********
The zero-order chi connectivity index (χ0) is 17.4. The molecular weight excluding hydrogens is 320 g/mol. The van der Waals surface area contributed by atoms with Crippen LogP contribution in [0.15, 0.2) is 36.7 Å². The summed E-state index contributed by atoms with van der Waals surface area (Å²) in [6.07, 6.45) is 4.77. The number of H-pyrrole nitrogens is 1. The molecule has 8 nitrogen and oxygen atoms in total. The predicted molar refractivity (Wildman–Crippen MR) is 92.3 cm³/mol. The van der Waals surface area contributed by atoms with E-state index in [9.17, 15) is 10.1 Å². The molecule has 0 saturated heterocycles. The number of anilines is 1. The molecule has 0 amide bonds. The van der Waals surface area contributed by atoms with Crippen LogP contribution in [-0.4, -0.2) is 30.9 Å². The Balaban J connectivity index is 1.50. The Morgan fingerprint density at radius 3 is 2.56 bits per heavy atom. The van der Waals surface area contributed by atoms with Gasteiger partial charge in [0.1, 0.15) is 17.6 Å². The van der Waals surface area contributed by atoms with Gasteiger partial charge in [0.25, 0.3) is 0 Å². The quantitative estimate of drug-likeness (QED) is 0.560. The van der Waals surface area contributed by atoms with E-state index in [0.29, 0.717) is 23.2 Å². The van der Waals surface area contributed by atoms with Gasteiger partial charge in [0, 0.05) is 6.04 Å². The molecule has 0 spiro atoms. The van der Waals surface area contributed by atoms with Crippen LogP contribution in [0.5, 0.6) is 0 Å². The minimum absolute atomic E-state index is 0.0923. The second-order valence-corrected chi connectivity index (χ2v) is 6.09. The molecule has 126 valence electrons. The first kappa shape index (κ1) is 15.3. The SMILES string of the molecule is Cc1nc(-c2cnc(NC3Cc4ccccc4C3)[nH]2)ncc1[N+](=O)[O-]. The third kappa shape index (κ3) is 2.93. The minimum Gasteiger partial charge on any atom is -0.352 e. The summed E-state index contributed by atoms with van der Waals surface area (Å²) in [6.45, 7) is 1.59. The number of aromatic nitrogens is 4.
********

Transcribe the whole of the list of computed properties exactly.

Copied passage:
The zero-order chi connectivity index (χ0) is 17.4. The molecular weight excluding hydrogens is 320 g/mol. The van der Waals surface area contributed by atoms with Crippen LogP contribution in [0.15, 0.2) is 36.7 Å². The summed E-state index contributed by atoms with van der Waals surface area (Å²) in [6.07, 6.45) is 4.77. The number of H-pyrrole nitrogens is 1. The molecule has 8 nitrogen and oxygen atoms in total. The predicted molar refractivity (Wildman–Crippen MR) is 92.3 cm³/mol. The van der Waals surface area contributed by atoms with E-state index in [9.17, 15) is 10.1 Å². The molecule has 0 saturated heterocycles. The number of anilines is 1. The molecule has 0 amide bonds. The van der Waals surface area contributed by atoms with Crippen LogP contribution in [-0.4, -0.2) is 30.9 Å². The Balaban J connectivity index is 1.50. The Morgan fingerprint density at radius 3 is 2.56 bits per heavy atom. The van der Waals surface area contributed by atoms with Gasteiger partial charge in [0.1, 0.15) is 17.6 Å². The van der Waals surface area contributed by atoms with Gasteiger partial charge in [0.25, 0.3) is 0 Å². The quantitative estimate of drug-likeness (QED) is 0.560. The van der Waals surface area contributed by atoms with E-state index in [0.29, 0.717) is 23.2 Å². The van der Waals surface area contributed by atoms with Gasteiger partial charge in [0, 0.05) is 6.04 Å². The molecule has 0 spiro atoms. The van der Waals surface area contributed by atoms with Crippen LogP contribution in [0.5, 0.6) is 0 Å². The minimum absolute atomic E-state index is 0.0923. The second-order valence-corrected chi connectivity index (χ2v) is 6.09. The molecule has 126 valence electrons. The first kappa shape index (κ1) is 15.3. The SMILES string of the molecule is Cc1nc(-c2cnc(NC3Cc4ccccc4C3)[nH]2)ncc1[N+](=O)[O-]. The third kappa shape index (κ3) is 2.93. The minimum Gasteiger partial charge on any atom is -0.352 e. The summed E-state index contributed by atoms with van der Waals surface area (Å²) in [6.45, 7) is 1.59. The number of aromatic nitrogens is 4.